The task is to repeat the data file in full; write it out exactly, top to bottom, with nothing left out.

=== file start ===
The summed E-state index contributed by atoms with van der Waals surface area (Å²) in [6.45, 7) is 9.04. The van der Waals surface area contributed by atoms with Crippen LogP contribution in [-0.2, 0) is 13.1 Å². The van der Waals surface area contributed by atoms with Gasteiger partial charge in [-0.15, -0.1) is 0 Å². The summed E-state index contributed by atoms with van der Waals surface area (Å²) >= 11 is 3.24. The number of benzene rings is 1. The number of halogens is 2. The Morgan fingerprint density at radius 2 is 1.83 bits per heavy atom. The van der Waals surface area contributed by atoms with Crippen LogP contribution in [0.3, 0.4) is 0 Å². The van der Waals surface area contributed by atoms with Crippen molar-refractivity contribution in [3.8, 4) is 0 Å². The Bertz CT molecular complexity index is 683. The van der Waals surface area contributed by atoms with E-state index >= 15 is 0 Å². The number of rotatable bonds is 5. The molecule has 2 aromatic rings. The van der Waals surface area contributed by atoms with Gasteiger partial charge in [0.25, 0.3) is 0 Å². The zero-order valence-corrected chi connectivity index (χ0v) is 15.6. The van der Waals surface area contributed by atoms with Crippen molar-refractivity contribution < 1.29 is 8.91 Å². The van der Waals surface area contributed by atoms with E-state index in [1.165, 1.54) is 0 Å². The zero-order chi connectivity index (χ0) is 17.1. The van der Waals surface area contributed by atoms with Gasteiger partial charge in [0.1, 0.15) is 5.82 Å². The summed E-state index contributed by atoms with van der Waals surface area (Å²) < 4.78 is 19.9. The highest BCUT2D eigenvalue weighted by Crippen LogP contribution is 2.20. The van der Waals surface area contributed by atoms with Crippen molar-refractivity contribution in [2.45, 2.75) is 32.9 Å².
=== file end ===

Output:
The summed E-state index contributed by atoms with van der Waals surface area (Å²) in [6.45, 7) is 9.04. The van der Waals surface area contributed by atoms with Crippen LogP contribution in [-0.2, 0) is 13.1 Å². The van der Waals surface area contributed by atoms with Gasteiger partial charge in [-0.15, -0.1) is 0 Å². The summed E-state index contributed by atoms with van der Waals surface area (Å²) >= 11 is 3.24. The number of benzene rings is 1. The number of halogens is 2. The Morgan fingerprint density at radius 2 is 1.83 bits per heavy atom. The van der Waals surface area contributed by atoms with Crippen LogP contribution in [0.3, 0.4) is 0 Å². The van der Waals surface area contributed by atoms with Crippen molar-refractivity contribution in [3.8, 4) is 0 Å². The Bertz CT molecular complexity index is 683. The van der Waals surface area contributed by atoms with E-state index >= 15 is 0 Å². The number of rotatable bonds is 5. The molecule has 2 aromatic rings. The van der Waals surface area contributed by atoms with Gasteiger partial charge in [0.25, 0.3) is 0 Å². The zero-order valence-corrected chi connectivity index (χ0v) is 15.6. The van der Waals surface area contributed by atoms with Crippen molar-refractivity contribution < 1.29 is 8.91 Å². The van der Waals surface area contributed by atoms with E-state index in [1.165, 1.54) is 0 Å². The zero-order chi connectivity index (χ0) is 17.1. The van der Waals surface area contributed by atoms with Gasteiger partial charge in [0.1, 0.15) is 5.82 Å². The summed E-state index contributed by atoms with van der Waals surface area (Å²) < 4.78 is 19.9. The highest BCUT2D eigenvalue weighted by Crippen LogP contribution is 2.20. The van der Waals surface area contributed by atoms with Crippen molar-refractivity contribution in [2.45, 2.75) is 32.9 Å².